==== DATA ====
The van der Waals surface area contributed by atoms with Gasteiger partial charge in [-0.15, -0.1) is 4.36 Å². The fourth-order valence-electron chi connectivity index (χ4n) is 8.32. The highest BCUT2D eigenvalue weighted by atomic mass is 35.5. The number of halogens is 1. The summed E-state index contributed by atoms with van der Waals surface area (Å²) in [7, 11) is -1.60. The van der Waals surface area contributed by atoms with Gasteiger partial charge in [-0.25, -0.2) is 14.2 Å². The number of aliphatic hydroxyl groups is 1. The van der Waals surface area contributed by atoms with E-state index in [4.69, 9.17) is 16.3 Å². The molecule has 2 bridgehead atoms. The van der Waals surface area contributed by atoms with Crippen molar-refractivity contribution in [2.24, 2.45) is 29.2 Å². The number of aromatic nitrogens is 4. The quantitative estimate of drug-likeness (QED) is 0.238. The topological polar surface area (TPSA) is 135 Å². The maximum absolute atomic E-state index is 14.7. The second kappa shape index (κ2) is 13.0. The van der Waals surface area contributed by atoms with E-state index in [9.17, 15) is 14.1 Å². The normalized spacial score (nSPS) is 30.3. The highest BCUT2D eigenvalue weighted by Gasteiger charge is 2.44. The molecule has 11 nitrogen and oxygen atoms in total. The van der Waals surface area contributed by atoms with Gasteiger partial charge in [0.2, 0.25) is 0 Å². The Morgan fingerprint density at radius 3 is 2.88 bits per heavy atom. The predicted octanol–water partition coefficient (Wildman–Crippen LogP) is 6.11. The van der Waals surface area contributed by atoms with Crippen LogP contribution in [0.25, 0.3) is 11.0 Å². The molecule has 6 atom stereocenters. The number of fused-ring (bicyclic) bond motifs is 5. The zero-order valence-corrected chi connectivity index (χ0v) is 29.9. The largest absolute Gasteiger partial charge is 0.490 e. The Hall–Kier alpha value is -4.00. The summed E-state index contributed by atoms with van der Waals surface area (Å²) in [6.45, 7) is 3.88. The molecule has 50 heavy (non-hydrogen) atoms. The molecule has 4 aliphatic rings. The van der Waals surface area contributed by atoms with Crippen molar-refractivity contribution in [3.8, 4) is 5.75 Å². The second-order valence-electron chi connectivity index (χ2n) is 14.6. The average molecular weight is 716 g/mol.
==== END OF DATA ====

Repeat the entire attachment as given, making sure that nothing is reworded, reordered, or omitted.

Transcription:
The van der Waals surface area contributed by atoms with Gasteiger partial charge in [-0.15, -0.1) is 4.36 Å². The fourth-order valence-electron chi connectivity index (χ4n) is 8.32. The highest BCUT2D eigenvalue weighted by atomic mass is 35.5. The number of halogens is 1. The summed E-state index contributed by atoms with van der Waals surface area (Å²) in [7, 11) is -1.60. The van der Waals surface area contributed by atoms with Gasteiger partial charge in [-0.25, -0.2) is 14.2 Å². The number of aliphatic hydroxyl groups is 1. The van der Waals surface area contributed by atoms with E-state index in [4.69, 9.17) is 16.3 Å². The molecule has 2 bridgehead atoms. The van der Waals surface area contributed by atoms with Crippen molar-refractivity contribution in [2.24, 2.45) is 29.2 Å². The number of aromatic nitrogens is 4. The quantitative estimate of drug-likeness (QED) is 0.238. The topological polar surface area (TPSA) is 135 Å². The maximum absolute atomic E-state index is 14.7. The second kappa shape index (κ2) is 13.0. The van der Waals surface area contributed by atoms with E-state index in [9.17, 15) is 14.1 Å². The normalized spacial score (nSPS) is 30.3. The highest BCUT2D eigenvalue weighted by Gasteiger charge is 2.44. The molecule has 11 nitrogen and oxygen atoms in total. The van der Waals surface area contributed by atoms with Gasteiger partial charge in [0.2, 0.25) is 0 Å². The Morgan fingerprint density at radius 3 is 2.88 bits per heavy atom. The predicted octanol–water partition coefficient (Wildman–Crippen LogP) is 6.11. The van der Waals surface area contributed by atoms with Crippen LogP contribution in [0.25, 0.3) is 11.0 Å². The molecule has 6 atom stereocenters. The number of fused-ring (bicyclic) bond motifs is 5. The zero-order valence-corrected chi connectivity index (χ0v) is 29.9. The largest absolute Gasteiger partial charge is 0.490 e. The Hall–Kier alpha value is -4.00. The summed E-state index contributed by atoms with van der Waals surface area (Å²) in [6.45, 7) is 3.88. The molecule has 50 heavy (non-hydrogen) atoms. The molecule has 4 aliphatic rings. The van der Waals surface area contributed by atoms with Crippen molar-refractivity contribution in [3.8, 4) is 5.75 Å². The second-order valence-electron chi connectivity index (χ2n) is 14.6. The average molecular weight is 716 g/mol.